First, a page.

Thus, while it’s important to make change happen within existing institutions, it’s also time for us to be the curators and disseminators of our own histories, literature, and arts. There is enough material out there to allow for many scholars to find their own curatorial niches. Are there more Filipino newspapers and magazines in New Orleans? Chicago? New York? Alaska? Kansas? Mexico City? Was your uncle, aunt, or grandfather an editor who boxed up old newspapers and hid them under the bed?
County historical societies, public and private collections, as well as university libraries are good places to start. Filipino curators, researchers, and writers need to meet and discuss strategies. We can’t wait for universities and other institutions to catch up with us. We are low in their list of priorities now; they have other fish to fry.
 I use the word in Spanish consciously, as a nod to the important scholarship that has been done on testimonios in the Americas.
 U.S. Filipinos: A term used several times in newspaper headlines by Filipino writers during the pre-WWII era to describe themselves.
 Lorcan Dempsey, “On the discrimination of curators and curations…” Lorcan Dempsey’s Weblog, http://orweblog.oclc.org/archives/002119.html. Dempsey is Vice President, OCLC Research and Chief Strategist.
 Nelly X. Burgos, Philippine Commonwealth Times, Sept. 25, 1941.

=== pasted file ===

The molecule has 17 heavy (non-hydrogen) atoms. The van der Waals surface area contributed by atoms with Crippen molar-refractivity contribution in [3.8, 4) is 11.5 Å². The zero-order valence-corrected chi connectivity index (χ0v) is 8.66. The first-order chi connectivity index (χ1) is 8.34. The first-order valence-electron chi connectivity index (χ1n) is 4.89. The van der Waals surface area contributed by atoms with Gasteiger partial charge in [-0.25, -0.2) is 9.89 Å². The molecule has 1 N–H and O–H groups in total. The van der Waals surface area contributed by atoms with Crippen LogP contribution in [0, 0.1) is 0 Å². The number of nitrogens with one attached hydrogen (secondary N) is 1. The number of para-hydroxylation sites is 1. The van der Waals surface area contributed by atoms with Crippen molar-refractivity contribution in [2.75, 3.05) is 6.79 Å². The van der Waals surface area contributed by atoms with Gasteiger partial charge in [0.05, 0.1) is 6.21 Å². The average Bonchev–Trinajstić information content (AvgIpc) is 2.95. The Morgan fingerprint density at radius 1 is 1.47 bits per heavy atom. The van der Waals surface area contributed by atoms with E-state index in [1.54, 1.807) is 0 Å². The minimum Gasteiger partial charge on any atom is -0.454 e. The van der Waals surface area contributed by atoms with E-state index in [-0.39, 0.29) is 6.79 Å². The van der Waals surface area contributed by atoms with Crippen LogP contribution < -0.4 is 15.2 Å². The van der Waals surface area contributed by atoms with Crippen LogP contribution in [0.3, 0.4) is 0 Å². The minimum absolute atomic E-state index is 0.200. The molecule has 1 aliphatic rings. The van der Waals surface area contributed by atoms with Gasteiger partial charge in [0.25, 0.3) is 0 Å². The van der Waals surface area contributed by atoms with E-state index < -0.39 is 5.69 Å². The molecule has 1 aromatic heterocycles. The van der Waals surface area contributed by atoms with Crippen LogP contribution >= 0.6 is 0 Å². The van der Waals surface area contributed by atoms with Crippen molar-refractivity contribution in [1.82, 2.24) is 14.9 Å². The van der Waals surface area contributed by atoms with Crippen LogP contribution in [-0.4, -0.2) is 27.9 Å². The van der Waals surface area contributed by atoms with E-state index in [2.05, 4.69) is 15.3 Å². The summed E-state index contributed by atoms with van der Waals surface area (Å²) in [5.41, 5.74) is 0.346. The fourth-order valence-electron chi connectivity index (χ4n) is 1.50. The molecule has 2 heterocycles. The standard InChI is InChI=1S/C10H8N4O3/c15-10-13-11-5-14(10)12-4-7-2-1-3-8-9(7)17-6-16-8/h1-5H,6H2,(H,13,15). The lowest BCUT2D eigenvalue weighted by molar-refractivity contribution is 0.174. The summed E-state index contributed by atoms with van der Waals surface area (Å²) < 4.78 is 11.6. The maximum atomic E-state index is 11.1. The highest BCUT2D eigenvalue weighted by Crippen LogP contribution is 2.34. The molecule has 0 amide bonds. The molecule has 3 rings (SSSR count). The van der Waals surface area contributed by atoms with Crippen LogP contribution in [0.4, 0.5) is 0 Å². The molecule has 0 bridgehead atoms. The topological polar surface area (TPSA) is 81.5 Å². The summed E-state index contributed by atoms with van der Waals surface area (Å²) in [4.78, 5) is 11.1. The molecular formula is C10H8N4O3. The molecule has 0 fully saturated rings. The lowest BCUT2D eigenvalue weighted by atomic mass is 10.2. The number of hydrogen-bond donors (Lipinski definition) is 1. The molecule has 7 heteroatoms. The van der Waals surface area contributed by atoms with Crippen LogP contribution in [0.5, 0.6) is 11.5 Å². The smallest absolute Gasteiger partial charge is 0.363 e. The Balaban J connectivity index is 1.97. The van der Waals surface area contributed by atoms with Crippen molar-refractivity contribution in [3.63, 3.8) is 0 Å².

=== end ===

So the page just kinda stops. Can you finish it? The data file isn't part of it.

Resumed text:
“2000 Are Inspired By New Feature Of Salinas Rizal Fete,” Philippines Mail, Jan. 8, 1934.
 Accessed at the Monterey County Historical Society in Salinas, CA.
Jean Vengua has a Ph.D. in English from U.C. Berkeley. Her Ph.D. dissertation can be accessed online at ProQuest/UMI. Jean has taught at UC Berkeley, UC Santa Cruz, and Gavilan College. She is the author of a collection of poetry, Prau, and a chapbook, The Aching Vicinities. With Mark Young, she co-edited the First Hay(na)ku Anthology, and The Hay(na)ku Anthology Vol. II. In the mid 1990s, Elizabeth H. Pisares and Jean Vengua formed Tulitos Press and published and edited The Debut: the Making of a Filipino American Film by Gene Cajayon and John Manal Castro, and The Flipside, by Rod Pulido. Her poetry and essays have been published in many journals and anthologies. She currently lives and works in Elkhorn, CA, near Salinas.